Rappers, recognizing their disenfranchisement, seek ways to incorporate normativity into hip hop’s ethos, as a way of arguing for their own humanity. Admittedly, normative logic about gender constructions, neoliberalism, and even conventional Mau Mau histories can in some ways be seen to undermine the music and even send harmful messages. However, rap culture’s reliance on these privileged sites of power situates the music within Kenyan social context. The music’s dependence on these forms of privilege gives practitioners credibility as Kenyan musicians. To break from the normalizing ideas of gender and history, for instance, might be easily read as antithetical to Kenyan culture. Practitioners produce critical interventions, instead, by participating in a global hip hop aesthetic culture that produces local critiques of the state, but beyond that calls on people to formulate communities based on radical love and social consciousness. In an often complex commitment to individual improvement, artists are extremely invested in using tropes of personal betterment and discipline that are readily available in a Kenyan neoliberal context.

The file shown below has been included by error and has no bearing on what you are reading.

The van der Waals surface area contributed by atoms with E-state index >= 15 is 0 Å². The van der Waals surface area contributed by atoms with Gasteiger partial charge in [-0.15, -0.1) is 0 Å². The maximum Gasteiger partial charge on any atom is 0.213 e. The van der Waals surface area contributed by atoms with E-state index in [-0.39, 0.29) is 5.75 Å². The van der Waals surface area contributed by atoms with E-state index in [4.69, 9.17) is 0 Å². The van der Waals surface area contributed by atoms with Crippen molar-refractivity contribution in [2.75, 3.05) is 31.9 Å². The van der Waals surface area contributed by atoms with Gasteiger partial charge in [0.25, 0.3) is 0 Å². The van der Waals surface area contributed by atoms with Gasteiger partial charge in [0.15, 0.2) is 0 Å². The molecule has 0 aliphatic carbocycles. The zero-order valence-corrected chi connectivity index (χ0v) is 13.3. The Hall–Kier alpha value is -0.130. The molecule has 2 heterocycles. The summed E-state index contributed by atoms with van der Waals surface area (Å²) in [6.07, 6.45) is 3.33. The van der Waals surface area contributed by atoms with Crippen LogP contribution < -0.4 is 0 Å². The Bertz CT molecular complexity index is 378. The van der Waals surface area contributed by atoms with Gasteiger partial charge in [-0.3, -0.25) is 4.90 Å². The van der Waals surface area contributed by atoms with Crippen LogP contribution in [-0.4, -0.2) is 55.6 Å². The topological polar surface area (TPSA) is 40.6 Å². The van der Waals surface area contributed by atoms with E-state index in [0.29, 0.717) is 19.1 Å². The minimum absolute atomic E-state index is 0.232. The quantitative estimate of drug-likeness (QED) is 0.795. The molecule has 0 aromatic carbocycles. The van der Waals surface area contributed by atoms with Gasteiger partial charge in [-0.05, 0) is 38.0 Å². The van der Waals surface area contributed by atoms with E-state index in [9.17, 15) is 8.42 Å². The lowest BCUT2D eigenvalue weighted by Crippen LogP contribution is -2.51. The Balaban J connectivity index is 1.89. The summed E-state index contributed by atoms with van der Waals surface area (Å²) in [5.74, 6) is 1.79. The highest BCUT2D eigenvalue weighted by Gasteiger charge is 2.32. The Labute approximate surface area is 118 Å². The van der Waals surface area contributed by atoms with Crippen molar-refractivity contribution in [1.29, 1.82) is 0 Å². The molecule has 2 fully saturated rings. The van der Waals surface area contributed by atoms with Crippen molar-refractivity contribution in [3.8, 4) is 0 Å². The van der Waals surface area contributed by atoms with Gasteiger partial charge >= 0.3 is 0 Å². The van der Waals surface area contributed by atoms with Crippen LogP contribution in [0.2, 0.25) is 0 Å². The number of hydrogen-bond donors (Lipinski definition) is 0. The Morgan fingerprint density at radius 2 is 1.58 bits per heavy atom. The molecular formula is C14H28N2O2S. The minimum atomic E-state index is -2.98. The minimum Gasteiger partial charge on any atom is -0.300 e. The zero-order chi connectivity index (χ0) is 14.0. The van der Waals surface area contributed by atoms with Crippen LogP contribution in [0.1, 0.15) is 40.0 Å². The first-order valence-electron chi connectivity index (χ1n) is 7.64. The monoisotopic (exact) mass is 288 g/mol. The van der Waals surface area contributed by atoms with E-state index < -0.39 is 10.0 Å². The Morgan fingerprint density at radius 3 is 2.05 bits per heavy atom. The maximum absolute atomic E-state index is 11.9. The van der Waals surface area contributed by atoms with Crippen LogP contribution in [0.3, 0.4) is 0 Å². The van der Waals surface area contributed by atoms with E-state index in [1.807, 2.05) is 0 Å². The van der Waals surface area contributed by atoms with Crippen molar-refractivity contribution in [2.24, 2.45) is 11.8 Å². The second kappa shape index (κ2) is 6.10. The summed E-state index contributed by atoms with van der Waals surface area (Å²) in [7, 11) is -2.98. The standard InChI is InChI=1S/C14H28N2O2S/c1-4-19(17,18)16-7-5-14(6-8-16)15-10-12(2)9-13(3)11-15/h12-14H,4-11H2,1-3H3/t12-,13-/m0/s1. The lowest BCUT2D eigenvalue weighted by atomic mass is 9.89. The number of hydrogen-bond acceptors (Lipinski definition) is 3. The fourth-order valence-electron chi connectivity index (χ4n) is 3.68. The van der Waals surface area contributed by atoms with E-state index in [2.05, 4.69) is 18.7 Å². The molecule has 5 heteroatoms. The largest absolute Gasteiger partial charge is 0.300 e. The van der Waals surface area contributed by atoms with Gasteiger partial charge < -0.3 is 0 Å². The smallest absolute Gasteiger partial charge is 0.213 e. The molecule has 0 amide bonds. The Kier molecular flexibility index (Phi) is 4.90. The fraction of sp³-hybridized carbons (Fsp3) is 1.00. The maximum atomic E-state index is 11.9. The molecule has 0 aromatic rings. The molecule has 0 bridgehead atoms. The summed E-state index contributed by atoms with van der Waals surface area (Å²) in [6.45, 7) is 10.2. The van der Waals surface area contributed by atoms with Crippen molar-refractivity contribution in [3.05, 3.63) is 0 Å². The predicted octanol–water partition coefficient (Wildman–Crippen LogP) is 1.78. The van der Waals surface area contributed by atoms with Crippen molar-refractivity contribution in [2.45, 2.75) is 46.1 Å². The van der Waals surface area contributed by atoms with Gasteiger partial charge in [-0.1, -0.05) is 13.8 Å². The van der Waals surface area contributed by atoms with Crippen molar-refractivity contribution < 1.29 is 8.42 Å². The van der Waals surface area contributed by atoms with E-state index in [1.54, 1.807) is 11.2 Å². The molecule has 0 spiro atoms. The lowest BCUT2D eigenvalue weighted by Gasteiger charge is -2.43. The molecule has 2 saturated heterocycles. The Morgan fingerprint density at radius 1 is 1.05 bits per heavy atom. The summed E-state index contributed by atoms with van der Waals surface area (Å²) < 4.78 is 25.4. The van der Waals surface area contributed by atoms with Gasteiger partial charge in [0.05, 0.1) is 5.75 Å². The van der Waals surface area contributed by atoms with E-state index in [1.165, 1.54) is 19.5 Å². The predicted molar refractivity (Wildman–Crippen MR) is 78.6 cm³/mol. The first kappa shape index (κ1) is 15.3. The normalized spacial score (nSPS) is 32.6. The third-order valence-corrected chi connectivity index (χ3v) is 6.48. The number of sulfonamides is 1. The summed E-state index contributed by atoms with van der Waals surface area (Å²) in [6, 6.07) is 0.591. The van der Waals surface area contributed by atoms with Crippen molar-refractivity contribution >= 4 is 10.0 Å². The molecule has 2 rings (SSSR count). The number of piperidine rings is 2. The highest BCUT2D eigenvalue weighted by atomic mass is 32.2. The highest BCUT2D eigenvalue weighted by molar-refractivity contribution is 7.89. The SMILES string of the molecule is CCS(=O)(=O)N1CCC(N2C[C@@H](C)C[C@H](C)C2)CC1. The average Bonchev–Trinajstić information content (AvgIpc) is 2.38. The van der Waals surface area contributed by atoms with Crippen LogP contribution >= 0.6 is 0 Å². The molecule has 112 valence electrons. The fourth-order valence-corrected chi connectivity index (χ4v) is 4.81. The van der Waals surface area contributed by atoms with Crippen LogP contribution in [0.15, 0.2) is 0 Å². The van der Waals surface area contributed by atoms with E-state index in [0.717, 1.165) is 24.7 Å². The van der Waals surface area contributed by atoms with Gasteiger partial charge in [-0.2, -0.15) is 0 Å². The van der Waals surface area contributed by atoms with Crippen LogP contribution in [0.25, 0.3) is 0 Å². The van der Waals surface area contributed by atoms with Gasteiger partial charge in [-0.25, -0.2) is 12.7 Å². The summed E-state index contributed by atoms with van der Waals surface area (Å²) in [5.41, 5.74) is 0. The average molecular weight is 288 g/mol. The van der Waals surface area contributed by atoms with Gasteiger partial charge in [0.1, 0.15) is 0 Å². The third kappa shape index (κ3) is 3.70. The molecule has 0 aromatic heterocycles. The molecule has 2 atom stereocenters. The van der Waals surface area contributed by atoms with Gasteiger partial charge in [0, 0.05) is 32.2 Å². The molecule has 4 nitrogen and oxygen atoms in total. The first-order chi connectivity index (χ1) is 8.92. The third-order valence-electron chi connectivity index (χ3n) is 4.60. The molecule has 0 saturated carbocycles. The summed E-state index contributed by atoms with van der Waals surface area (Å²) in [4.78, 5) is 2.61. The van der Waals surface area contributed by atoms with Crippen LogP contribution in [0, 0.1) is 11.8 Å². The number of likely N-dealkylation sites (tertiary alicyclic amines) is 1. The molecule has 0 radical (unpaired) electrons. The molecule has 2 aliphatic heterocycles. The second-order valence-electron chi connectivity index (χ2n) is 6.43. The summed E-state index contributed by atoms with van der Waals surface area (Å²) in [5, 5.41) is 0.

In Nairobi rap, tongues are weapons—ulimi ni silaharesponsible for decrying societal ills and calling people to persist while they acknowledge and resist injustice. Artists maintain a steadfast duty to address the problems of underclass communities, even though how rappers respond and what particular injustice gains attention is in many instances a flawed endeavor. Despite numerous barriers, rappers continue to sell music, make videos, and perform at non-commercial venues, with a pledge never to sell out to mainstream pressures. Artists believe that their music exists in spite of, and not due to, capitalism. Even while they frame the music outside of capitalist practices, the normalizing tendency of neoliberalism is appealing and practical for rappers. To focus on personal change as a way to think about social justice does let politicians, the police, the bourgeoisie, and large systemic structures off the hook. Yet, perhaps rightfully so, these practitioners recognize that their devotees are much more open to these messages than the groups just named. The seriousness of rap culture, the compromises and contradictions included, helps to form a parallel public that seeks an alternative method of articulating subjectivity and imagining community.


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Agano, hip hop artist, Nairobi, December 10, 2011.
Amora, hip hop artist, Nairobi, November 20, 2012.
Demaine Jabez, hip hop artist, Nairobi, December 10, 2011.
Esen, graffiti artist, Nairobi, July 15, 2010.
Evaredi, hip hop artist, Nairobi, November 20, 2012.
Judge, hip hop artist, Nairobi, November 16, 2012.